I took advantage of the outing to reprovision the house. She seemed to tire at the grocery store, so I kept the trip as short as I could. Once home again, she stayed by me while I made a bite of lunch.

I was very tired, so I laid on the bed. It took only a few minutes before she hopped up next to me and snuggled. I put on a little music and we both slept. I slept an hour or so, she is still snoozing as I write.

I love those snuggles with The Girl. It is a wonderful thing to be so close to another being that we can share the heat our bodies generate and just enjoy being near one another. There is great comfort in that relationship. Dogs are wonderful creatures who are so intricately linked to humans that the connection baffles me.

It is unclear what the near future holds for her. I suspect the vet will adopt a watch and wait position to see if another seizure occurs. If one does, then there will be additional tests to run (probably a scan) to determine the cause and whether it can be treated. The vet suggested palliative care could be very useful and that brain tumors are generally slow growers.

In the meantime, I am reminded for Warren Zevon’s words — “Enjoy every sandwich.” I enjoy every moment I have with this wonderful creature that God brought into my life nearly nine-years ago. Last night was another reminder that life is short and it is wise to pay attention.

N.B. The image is one I captured of her a few days ago. Over the last few months, I have caught her falling asleep sitting up. She has FOMO and does not want to miss something. So she will continue to sit up even while falling asleep, much like a small human child will fall asleep sitting up and then… face-plant. She is such a hoot.

…A Day Makes

Seemingly overnight, the fall colors were gone.
A few days ago I reveled in the luscious colors of fall along the Carson River. The Girl and I walked the Mexican Ditch Trail nearly every day. Those times we could not do the long walk, we drove over to Riverview Park and made a shorter walk, but still near the river.

Then, seemingly overnight (actually a day or maybe two), the cottonwoods shed their color, but not their leaves — at least not all of them. The trees took on their winter colors, conserving their energy for the coming spring.

I love the turn of the seasons. The extremes of summer and winter are harder, but I love the change and I can keep cool or warm as the season demands. There is something magical in the seasons and when I am aware I marvel at that regular pattern and am grateful to experience it.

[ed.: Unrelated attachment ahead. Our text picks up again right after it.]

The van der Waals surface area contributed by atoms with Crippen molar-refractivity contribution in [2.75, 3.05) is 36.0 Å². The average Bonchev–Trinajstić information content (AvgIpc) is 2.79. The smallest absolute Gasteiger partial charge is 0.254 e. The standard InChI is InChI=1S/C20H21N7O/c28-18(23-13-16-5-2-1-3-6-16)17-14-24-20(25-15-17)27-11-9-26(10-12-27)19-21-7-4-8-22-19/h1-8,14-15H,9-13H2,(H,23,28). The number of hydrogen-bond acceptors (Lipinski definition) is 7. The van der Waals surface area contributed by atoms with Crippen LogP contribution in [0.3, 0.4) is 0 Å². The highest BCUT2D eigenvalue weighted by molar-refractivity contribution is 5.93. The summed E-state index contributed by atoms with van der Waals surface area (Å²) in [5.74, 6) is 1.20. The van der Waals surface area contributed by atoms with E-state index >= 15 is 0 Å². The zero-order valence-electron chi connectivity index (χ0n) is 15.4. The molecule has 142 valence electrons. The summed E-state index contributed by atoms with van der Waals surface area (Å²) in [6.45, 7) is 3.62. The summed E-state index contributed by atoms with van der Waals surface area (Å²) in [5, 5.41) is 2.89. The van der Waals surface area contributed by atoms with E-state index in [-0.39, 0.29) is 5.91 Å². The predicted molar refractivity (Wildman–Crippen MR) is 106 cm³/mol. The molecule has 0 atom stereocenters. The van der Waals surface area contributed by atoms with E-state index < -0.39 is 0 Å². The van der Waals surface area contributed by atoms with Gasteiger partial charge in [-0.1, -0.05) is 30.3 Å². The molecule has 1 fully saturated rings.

Winter comes… what a difference a day makes.

Delete Me From the Group…

I recently joined a Groups.io list dealing with Elecraft KX3 radios. There is a bit of traffic on this list. One of the first messages that arrived in my list folder was:

Dear Admin… Please remove me from the group….I’m heading off to the land of silent keys soon and have sold all my ham gear.

I am not sure why this short, succinct, and direct statement hit me so hard. But, there it is… the direct acknowledgment that a man’s life is ending soon. He has recognized it, accepted it, and accommodated it.

He will soon be… in the land of silent keys… where we all go.

And so it is for all of us. None of us get out alive. I hope to go with such poise and dignity when my time comes.

Wandering

This old highway atlas was one of two that I found in my cache of odd things in the garage when I sold my house. It dates from the 1980s and is seriously out of date. Yet, I used it a great deal when I was wandering a couple of years ago.

The highways are still there. It is possible to navigate without GPS. What that means is there will be wrong turns and some confusion about finding the next highway. What it also means is serendipity in finding places that I would not otherwise see.

I would pull up the rig at a turn or a turn out, roll down the windows for fresh air (if they were not already down), and pull out this atlas. I have another paper atlas that is current and has more detail, but there is something about this far-away view that attracts me. But I digress. I would find my location, more or less, and look at the highways and towns nearby. Then I would make a decision about direction and move out.

Many times on these pauses I would step out of the rig, camera or binoculars in hand, and just look around. The Girl would sniff about doing doggie-things while I did human-things.

I will keep this old atlas. I have a feeling that there will be another wander sometime in the not distant future. I might decide to put my things back into storage or just get rid of the lot. I might decide to buy an RV or a motor coach and give up a permanent place. I do not know yet. But in the meantime, this old atlas is in the rig, waiting, perhaps calling, and that wanderlust is still within me, in the background, waiting, perhaps calling.

The potential is always there.

Postscript — Six Years